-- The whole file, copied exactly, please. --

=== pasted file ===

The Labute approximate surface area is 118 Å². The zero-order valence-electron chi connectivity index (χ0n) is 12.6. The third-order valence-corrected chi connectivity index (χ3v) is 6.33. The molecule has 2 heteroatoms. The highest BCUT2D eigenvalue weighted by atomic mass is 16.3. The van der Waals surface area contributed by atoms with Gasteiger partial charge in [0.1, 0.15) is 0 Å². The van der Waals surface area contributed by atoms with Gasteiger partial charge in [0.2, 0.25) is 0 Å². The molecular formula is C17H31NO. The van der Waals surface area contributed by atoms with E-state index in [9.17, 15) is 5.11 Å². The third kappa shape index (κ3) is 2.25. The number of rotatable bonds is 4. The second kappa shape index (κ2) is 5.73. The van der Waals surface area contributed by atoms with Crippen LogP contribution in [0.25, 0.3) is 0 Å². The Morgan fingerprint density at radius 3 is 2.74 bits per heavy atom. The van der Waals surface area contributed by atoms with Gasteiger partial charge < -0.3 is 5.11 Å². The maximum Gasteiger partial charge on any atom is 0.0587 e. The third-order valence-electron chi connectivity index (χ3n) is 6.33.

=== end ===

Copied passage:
The Labute approximate surface area is 118 Å². The zero-order valence-electron chi connectivity index (χ0n) is 12.6. The third-order valence-corrected chi connectivity index (χ3v) is 6.33. The molecule has 2 heteroatoms. The highest BCUT2D eigenvalue weighted by atomic mass is 16.3. The van der Waals surface area contributed by atoms with Gasteiger partial charge in [0.1, 0.15) is 0 Å². The van der Waals surface area contributed by atoms with Gasteiger partial charge in [0.2, 0.25) is 0 Å². The molecular formula is C17H31NO. The van der Waals surface area contributed by atoms with E-state index in [9.17, 15) is 5.11 Å². The third kappa shape index (κ3) is 2.25. The number of rotatable bonds is 4. The second kappa shape index (κ2) is 5.73. The van der Waals surface area contributed by atoms with Crippen LogP contribution in [0.25, 0.3) is 0 Å². The Morgan fingerprint density at radius 3 is 2.74 bits per heavy atom. The van der Waals surface area contributed by atoms with Gasteiger partial charge < -0.3 is 5.11 Å². The maximum Gasteiger partial charge on any atom is 0.0587 e. The third-order valence-electron chi connectivity index (χ3n) is 6.33.